The Leopard Racing team today announced that they have signed Joan Mir to race for them in Moto3 in 2016. The 18-year-old Spaniard is currently racing in the FIM CEV series, the former Spanish championship, for the Leopard Racing junior team, and has impressed in the class winning two races already this season. Before switching to the CEV, Mir raced in the Red Bull Rookies Cup, where he was regarded as one of the stronger competitors.
With Mir moving up to Moto3, it is looking increasingly likely that the Leopard Racing team will expand their program to move up to Moto2. Current Moto3 championship leader Danny Kent has expressed an interest in returning to Moto2, but only wishes to do so with a strong team. The Leopard Racing team run by Stefan Kiefer has proved to be exactly that, and if the team can move up as a unit, then Kent should have a better shot at handling the transition than during his first attempt with the Tech 3 squad. Familiar surroundings and a strong bike package would make Kent competitive.
The switch to Moto2 is still a long way from being confirmed. At the moment, the budget for 2016 is under discussion, any decision can only be taken once funding for the project has been decided.
Below is the press release issued by Leopard Racing announcing the signing of Joan Mir:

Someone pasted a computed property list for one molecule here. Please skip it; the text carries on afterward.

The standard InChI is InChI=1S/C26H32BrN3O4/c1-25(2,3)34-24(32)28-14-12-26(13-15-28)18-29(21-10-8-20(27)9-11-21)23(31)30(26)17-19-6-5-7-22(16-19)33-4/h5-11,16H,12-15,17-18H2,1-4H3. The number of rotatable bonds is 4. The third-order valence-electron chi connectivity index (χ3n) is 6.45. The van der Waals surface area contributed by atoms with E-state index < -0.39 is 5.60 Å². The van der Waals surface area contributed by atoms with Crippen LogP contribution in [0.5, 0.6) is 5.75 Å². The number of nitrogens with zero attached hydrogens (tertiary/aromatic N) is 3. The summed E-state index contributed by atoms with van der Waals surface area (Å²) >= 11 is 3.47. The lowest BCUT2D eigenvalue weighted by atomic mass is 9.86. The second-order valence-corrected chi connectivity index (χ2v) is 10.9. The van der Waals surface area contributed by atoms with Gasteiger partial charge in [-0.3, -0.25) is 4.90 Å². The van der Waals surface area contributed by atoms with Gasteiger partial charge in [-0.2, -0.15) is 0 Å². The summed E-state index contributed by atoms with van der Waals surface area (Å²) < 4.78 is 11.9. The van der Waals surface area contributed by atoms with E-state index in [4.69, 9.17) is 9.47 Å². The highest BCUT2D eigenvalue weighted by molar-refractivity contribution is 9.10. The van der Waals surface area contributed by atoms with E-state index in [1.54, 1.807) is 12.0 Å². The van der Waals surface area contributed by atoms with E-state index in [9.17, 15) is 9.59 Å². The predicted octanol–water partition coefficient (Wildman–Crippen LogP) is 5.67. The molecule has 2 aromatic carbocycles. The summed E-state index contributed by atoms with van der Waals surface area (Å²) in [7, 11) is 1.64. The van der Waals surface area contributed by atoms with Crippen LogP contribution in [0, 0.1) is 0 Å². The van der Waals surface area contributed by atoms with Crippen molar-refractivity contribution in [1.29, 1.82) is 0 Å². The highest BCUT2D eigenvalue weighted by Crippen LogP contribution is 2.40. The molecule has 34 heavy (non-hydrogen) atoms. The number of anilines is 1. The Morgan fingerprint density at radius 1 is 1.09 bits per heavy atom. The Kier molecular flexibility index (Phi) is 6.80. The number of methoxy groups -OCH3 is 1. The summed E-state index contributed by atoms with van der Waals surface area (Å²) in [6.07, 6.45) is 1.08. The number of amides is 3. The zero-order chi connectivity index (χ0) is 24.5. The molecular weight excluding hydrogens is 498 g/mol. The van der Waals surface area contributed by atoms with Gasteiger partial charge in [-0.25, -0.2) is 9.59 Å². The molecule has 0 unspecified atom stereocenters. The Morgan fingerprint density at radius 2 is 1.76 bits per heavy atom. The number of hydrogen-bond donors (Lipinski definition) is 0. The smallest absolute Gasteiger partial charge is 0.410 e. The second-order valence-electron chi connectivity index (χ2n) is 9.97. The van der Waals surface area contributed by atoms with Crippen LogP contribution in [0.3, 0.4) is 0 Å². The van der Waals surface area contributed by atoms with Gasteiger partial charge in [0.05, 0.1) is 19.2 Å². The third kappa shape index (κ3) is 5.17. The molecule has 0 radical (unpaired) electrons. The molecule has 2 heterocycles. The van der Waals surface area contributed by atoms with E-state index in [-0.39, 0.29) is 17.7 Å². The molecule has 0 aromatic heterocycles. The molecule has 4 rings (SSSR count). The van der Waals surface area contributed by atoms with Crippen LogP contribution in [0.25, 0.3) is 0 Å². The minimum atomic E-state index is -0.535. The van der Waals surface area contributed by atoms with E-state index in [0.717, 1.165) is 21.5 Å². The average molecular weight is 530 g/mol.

Press releases from the Moto2 and Moto3 teams after Saturday's races at Assen:
The Moto2 race was red flagged before the first lap was completed as Luis Salom clipped the back of Ant West's bike and tumbled off track, cracking its right crankcase, spilling oil all over the place and ignominiously catching fire. The restart would be 16 laps.
Jeremy Burgess was famous for finding that special something on Sunday morning that gave Valentino Rossi the edge in the race in the afternoon. It is a tradition carried on by Silvano Galbusera, who has replaced Burgess since the start of the 2014 season. Galbusera, too, always seems to find that extra little tweak during warm up that makes the difference between cruising in fourth or finishing on the podium, and even on the top step. The fact that it has continued since Burgess' departure suggests that the tweaks were very much a collaborative effort, with input coming from his data engineers and mechanics, as well as the rider himself, of course.